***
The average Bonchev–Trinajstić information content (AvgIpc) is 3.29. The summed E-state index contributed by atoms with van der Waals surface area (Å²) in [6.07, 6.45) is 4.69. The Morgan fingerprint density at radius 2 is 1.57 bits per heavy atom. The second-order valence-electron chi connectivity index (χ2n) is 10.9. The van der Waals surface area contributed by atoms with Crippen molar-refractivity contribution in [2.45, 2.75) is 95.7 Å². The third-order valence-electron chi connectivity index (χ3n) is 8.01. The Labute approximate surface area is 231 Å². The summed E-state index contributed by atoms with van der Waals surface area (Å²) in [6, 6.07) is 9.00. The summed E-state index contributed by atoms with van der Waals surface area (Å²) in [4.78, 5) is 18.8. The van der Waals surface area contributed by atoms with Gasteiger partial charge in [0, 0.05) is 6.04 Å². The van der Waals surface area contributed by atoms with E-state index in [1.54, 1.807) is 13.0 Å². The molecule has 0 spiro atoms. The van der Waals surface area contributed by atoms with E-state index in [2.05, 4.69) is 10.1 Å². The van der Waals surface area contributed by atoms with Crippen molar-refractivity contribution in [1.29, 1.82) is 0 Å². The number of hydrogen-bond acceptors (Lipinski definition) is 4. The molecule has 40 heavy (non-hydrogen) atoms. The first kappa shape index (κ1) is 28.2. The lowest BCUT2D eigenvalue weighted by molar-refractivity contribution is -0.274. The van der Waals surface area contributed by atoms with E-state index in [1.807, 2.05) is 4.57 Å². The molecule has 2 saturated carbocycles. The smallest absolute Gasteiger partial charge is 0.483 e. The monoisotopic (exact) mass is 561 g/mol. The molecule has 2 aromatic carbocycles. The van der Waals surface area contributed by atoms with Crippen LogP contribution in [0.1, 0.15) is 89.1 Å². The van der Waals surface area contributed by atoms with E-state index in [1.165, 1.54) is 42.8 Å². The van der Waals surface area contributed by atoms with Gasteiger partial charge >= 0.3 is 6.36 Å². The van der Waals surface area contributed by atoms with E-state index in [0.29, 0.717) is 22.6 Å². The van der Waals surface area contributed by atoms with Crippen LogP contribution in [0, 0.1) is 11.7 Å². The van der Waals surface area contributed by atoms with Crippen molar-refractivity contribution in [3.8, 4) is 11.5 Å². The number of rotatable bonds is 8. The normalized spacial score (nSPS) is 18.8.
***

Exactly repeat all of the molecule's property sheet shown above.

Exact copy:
The average Bonchev–Trinajstić information content (AvgIpc) is 3.29. The summed E-state index contributed by atoms with van der Waals surface area (Å²) in [6.07, 6.45) is 4.69. The Morgan fingerprint density at radius 2 is 1.57 bits per heavy atom. The second-order valence-electron chi connectivity index (χ2n) is 10.9. The van der Waals surface area contributed by atoms with Crippen molar-refractivity contribution in [2.45, 2.75) is 95.7 Å². The third-order valence-electron chi connectivity index (χ3n) is 8.01. The Labute approximate surface area is 231 Å². The summed E-state index contributed by atoms with van der Waals surface area (Å²) in [6, 6.07) is 9.00. The summed E-state index contributed by atoms with van der Waals surface area (Å²) in [4.78, 5) is 18.8. The van der Waals surface area contributed by atoms with Gasteiger partial charge in [0, 0.05) is 6.04 Å². The van der Waals surface area contributed by atoms with E-state index in [1.54, 1.807) is 13.0 Å². The molecule has 0 spiro atoms. The van der Waals surface area contributed by atoms with E-state index in [2.05, 4.69) is 10.1 Å². The van der Waals surface area contributed by atoms with Crippen molar-refractivity contribution in [1.29, 1.82) is 0 Å². The number of hydrogen-bond acceptors (Lipinski definition) is 4. The molecule has 40 heavy (non-hydrogen) atoms. The first kappa shape index (κ1) is 28.2. The lowest BCUT2D eigenvalue weighted by molar-refractivity contribution is -0.274. The van der Waals surface area contributed by atoms with E-state index in [1.807, 2.05) is 4.57 Å². The molecule has 2 saturated carbocycles. The smallest absolute Gasteiger partial charge is 0.483 e. The monoisotopic (exact) mass is 561 g/mol. The molecule has 2 aromatic carbocycles. The van der Waals surface area contributed by atoms with Crippen LogP contribution in [0.1, 0.15) is 89.1 Å². The van der Waals surface area contributed by atoms with E-state index in [1.165, 1.54) is 42.8 Å². The van der Waals surface area contributed by atoms with Gasteiger partial charge >= 0.3 is 6.36 Å². The van der Waals surface area contributed by atoms with E-state index in [0.29, 0.717) is 22.6 Å². The van der Waals surface area contributed by atoms with Crippen LogP contribution in [0, 0.1) is 11.7 Å². The van der Waals surface area contributed by atoms with Crippen molar-refractivity contribution in [3.8, 4) is 11.5 Å². The number of rotatable bonds is 8. The normalized spacial score (nSPS) is 18.8.